The article is at BusinessWeek by way of the GigaOM Network. I will post more detailed comments on each law at my Cloudonomics blog, based both on some underlying proofs and simulations that I've posted at Complex Models.
My thesis is that large enterprises have many of the same technologies at their disposal as cloud service providers do, so, for example, virtualization, even though widely used by cloud service providers, hardly provides strategic value to an enterprise, since an enterprise can leverage exactly the same technology. Consequently, the advantages of service providers must derive from the fact that they are inherently multi-tenant and multi-enterprise, providing true on-demand infrastructure or services through dynamic allocation and multiplexing; via larger scale; and via strategic, engineered, dispersion.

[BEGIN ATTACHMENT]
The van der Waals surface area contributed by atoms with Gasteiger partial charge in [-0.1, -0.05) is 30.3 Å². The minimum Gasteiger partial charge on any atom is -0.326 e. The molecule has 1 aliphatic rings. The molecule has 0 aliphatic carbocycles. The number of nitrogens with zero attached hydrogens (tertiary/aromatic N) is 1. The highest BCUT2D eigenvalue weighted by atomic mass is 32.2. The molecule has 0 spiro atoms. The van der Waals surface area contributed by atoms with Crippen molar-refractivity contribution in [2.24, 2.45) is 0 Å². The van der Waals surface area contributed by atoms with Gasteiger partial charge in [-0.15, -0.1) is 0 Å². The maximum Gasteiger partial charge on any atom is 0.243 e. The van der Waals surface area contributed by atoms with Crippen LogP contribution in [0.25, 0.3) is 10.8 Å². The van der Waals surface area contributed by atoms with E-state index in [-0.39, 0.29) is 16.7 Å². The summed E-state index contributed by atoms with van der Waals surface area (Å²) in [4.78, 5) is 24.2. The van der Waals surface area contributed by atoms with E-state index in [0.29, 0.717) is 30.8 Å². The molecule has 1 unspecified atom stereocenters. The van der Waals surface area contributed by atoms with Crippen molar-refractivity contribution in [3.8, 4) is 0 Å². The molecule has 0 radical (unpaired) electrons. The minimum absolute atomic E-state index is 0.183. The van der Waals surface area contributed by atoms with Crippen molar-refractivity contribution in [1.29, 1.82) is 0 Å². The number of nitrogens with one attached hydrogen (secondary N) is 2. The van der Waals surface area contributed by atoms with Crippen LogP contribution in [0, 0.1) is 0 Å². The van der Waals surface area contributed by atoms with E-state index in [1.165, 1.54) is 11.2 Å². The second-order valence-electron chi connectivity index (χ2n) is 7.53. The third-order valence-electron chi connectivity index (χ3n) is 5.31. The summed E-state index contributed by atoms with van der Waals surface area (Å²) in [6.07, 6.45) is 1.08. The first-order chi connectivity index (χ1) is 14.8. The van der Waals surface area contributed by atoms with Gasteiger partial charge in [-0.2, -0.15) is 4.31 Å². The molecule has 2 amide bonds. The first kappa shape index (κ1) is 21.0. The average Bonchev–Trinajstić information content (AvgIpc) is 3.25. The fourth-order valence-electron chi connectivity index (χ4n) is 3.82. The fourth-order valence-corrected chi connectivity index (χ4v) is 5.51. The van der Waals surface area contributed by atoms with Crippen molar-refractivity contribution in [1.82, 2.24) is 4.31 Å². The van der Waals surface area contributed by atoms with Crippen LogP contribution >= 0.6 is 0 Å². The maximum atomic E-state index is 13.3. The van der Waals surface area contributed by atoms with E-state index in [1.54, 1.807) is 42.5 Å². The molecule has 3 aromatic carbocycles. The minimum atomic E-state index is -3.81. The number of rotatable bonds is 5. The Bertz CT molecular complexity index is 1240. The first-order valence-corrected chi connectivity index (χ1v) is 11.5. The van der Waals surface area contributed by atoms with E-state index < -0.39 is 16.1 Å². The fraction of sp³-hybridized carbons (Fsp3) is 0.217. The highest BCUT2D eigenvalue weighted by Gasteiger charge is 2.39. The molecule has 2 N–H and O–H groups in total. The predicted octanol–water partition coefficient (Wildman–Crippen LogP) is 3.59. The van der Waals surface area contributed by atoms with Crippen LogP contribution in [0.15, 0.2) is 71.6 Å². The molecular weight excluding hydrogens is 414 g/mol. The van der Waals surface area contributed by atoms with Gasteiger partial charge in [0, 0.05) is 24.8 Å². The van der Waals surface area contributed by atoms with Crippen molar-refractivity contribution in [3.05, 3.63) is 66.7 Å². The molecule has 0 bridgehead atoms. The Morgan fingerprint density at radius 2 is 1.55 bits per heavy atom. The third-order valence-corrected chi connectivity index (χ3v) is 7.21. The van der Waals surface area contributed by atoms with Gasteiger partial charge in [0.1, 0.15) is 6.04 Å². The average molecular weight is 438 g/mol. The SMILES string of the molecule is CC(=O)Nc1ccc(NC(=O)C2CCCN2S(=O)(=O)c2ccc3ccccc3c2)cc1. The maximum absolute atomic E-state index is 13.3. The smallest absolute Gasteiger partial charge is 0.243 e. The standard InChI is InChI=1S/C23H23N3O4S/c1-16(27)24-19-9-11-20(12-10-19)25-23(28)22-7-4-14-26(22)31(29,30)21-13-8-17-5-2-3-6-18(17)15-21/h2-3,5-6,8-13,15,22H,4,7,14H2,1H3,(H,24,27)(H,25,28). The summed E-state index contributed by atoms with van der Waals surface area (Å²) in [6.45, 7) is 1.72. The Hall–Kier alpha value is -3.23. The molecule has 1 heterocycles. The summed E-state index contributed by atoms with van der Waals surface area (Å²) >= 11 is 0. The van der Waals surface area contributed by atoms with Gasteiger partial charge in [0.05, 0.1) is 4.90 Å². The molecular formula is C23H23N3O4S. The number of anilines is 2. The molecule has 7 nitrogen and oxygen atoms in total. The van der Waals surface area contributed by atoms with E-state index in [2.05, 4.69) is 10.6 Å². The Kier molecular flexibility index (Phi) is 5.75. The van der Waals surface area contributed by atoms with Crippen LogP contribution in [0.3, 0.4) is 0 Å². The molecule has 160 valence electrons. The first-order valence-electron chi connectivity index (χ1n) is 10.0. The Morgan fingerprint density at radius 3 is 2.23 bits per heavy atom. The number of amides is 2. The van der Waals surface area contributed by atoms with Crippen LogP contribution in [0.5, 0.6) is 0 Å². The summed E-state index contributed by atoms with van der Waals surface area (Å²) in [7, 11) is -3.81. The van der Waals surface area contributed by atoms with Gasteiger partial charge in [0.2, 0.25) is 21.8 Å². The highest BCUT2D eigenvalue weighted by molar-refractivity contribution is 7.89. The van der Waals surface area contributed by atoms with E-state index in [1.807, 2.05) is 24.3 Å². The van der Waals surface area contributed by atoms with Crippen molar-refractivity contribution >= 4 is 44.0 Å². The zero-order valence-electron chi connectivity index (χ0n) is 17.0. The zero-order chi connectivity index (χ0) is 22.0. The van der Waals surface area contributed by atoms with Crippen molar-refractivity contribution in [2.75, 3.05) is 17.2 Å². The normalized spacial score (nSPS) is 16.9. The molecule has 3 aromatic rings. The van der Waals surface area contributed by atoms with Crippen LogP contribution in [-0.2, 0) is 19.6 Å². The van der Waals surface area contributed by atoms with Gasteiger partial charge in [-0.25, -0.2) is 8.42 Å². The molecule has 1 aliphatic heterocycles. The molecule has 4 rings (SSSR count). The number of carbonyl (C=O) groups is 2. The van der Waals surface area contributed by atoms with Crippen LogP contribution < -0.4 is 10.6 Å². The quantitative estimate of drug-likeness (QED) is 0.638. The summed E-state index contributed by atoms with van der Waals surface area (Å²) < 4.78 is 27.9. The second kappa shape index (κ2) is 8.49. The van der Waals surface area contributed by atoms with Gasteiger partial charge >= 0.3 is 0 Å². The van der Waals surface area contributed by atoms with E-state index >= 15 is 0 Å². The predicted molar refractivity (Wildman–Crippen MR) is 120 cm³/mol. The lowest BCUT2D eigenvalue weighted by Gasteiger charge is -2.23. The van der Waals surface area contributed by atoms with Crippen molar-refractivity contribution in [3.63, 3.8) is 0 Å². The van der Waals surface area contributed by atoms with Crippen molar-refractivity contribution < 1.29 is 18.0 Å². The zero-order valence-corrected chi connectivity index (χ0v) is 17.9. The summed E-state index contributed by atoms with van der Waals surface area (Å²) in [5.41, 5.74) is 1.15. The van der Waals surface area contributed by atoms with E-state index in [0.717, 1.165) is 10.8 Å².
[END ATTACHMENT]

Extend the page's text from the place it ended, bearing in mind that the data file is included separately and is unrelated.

The 10 Laws of Cloudonomics are:
- Utility services cost less even though they cost more.
- On-demand trumps forecasting.
- The peak of the sum is never greater than the sum of the peaks.
- Aggregate demand is smoother than individual.
- Average unit costs are reduced by distributing fixed costs over more units of output.
- Superiority in numbers is the most important factor in the result of a combat (Clausewitz).
- Space-time is a continuum (Einstein/Minkowski).
- Dispersion is the inverse square of latency.
- Don't put all your eggs in one basket.
- An object at rest tends to stay at rest (Newton).
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